She longs for a calling so she can meet people and be of service. She gets a visiting teaching calling that doesn’t feel right. The Relief Society secretary tells her to just send a monthly letter to her assigned sisters and not make actual visits. She’s also assigned a partner with a sleeping sickness who lives in a nursing home, a woman who sleeps for days and weeks at a time, rarely waking up, and who cannot leave the facility.

Cath makes up her mind to visit her assigned sisters anyway, and if any of the women request no further visits, then she’ll do the letters. First though, she decides to visit her partner. She’s appalled by the bleak, bare room the woman sleeps in and decides to leave messages drawn in crayon tacked to the walls so that on the rare occasions the woman awakens, she’ll know someone visited her and cares.

In the weeks and months to come she befriends some of the women, faces challenges involving her children, discovers a wonderful organ, and adjusts to her new surroundings and an absent husband whose job requires a great deal of travel. Something about the sleeping woman draws Cath to her, and the people she meets seem to be drawn to the woman too. Sometimes when she visits the nursing home, she learns the woman has been awake and has written responses to Cath’s pictures and notes.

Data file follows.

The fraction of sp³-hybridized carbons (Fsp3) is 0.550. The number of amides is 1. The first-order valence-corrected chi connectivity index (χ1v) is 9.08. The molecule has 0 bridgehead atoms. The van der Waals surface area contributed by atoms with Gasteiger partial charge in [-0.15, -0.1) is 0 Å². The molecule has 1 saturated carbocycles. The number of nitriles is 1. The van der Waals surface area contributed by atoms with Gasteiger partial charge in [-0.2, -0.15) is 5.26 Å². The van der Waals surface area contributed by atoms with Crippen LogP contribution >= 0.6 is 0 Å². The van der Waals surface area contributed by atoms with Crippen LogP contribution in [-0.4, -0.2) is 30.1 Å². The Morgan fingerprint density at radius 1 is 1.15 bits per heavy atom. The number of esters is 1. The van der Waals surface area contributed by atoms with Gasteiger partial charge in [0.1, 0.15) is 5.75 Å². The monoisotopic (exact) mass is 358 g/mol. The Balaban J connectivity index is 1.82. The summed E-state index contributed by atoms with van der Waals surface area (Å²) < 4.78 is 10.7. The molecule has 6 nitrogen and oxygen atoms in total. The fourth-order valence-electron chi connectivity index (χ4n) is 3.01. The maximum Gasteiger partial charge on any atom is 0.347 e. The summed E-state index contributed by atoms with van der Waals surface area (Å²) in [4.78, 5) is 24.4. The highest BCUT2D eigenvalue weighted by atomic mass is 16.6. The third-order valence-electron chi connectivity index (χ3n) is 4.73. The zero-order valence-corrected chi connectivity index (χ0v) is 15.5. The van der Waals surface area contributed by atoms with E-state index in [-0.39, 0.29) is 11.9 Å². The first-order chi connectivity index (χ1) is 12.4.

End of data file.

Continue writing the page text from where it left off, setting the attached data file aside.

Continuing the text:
There are a few awkward transitions in this book and it could have been better copy-edited, but overall, it is a heartwarming and uplifting story. It touched something within me and I thoroughly enjoyed reading it. It did remind me of someone very dear to me who has a visiting teaching companion who has Alzheimer’s and they visit a sister suffering from the same malady. Needless to say, the conversations get a bit confusing, but the association is cherished. This book will appeal primarily to women, young and old.

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Please take time to nominate your favorite 2008 novels for the Whitney awards. Nominate all of your favorites at http://www.whitneyawards.com/nominations.php

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Flashback by J. Michael Hunter, published by Covenant Communications, soft cover, 245 pages, $15.95

Keeping Keller by Tracy Winegar, published by Bonneville Books, soft cover, 203 pages, $14.99

All’s Fair by Julie Coulter Bellon, published by Covenant Communications, soft cover, 185 pages, $14.95

Time and Eternity by E. M. Tippetts, published by Covenant Communications, soft cover, 229 pages, $15.95

Last Wish by Tom Roulstone, published by Covenant Communications, soft cover, 240 pages, $15.95

The Crayon Messages by Christine Thackeray, published by Cedar Fort, soft cover, 118 pages, $10.99.